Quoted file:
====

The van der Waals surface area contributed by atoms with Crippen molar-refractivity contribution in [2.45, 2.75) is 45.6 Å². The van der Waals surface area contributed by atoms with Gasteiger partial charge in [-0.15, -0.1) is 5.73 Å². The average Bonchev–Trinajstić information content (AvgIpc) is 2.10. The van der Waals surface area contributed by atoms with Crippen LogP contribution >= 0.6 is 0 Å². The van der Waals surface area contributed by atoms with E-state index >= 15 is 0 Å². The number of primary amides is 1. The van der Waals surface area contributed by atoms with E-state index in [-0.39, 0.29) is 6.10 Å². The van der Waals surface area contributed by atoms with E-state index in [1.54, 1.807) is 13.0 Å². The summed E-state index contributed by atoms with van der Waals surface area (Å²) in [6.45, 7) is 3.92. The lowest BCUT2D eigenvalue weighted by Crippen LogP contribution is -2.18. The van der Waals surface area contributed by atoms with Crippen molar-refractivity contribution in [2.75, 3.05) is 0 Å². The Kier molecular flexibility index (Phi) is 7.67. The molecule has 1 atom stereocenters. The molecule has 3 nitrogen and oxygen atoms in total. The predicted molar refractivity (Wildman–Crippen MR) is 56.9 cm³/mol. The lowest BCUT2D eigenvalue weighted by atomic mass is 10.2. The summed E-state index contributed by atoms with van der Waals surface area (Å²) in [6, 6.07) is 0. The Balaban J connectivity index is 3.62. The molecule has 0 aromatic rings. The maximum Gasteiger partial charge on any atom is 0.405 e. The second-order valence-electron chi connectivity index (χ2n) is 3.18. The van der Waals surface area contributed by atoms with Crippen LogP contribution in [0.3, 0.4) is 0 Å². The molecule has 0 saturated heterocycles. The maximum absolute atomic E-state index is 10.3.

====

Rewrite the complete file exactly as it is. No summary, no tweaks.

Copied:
The van der Waals surface area contributed by atoms with Crippen molar-refractivity contribution in [2.45, 2.75) is 45.6 Å². The van der Waals surface area contributed by atoms with Gasteiger partial charge in [-0.15, -0.1) is 5.73 Å². The average Bonchev–Trinajstić information content (AvgIpc) is 2.10. The van der Waals surface area contributed by atoms with Crippen LogP contribution >= 0.6 is 0 Å². The van der Waals surface area contributed by atoms with E-state index >= 15 is 0 Å². The number of primary amides is 1. The van der Waals surface area contributed by atoms with E-state index in [-0.39, 0.29) is 6.10 Å². The van der Waals surface area contributed by atoms with E-state index in [1.54, 1.807) is 13.0 Å². The summed E-state index contributed by atoms with van der Waals surface area (Å²) in [6.45, 7) is 3.92. The lowest BCUT2D eigenvalue weighted by Crippen LogP contribution is -2.18. The van der Waals surface area contributed by atoms with Crippen molar-refractivity contribution in [2.75, 3.05) is 0 Å². The Kier molecular flexibility index (Phi) is 7.67. The molecule has 1 atom stereocenters. The molecule has 3 nitrogen and oxygen atoms in total. The predicted molar refractivity (Wildman–Crippen MR) is 56.9 cm³/mol. The lowest BCUT2D eigenvalue weighted by atomic mass is 10.2. The summed E-state index contributed by atoms with van der Waals surface area (Å²) in [6, 6.07) is 0. The Balaban J connectivity index is 3.62. The molecule has 0 aromatic rings. The maximum Gasteiger partial charge on any atom is 0.405 e. The second-order valence-electron chi connectivity index (χ2n) is 3.18. The van der Waals surface area contributed by atoms with Crippen LogP contribution in [0.3, 0.4) is 0 Å². The molecule has 0 saturated heterocycles. The maximum absolute atomic E-state index is 10.3.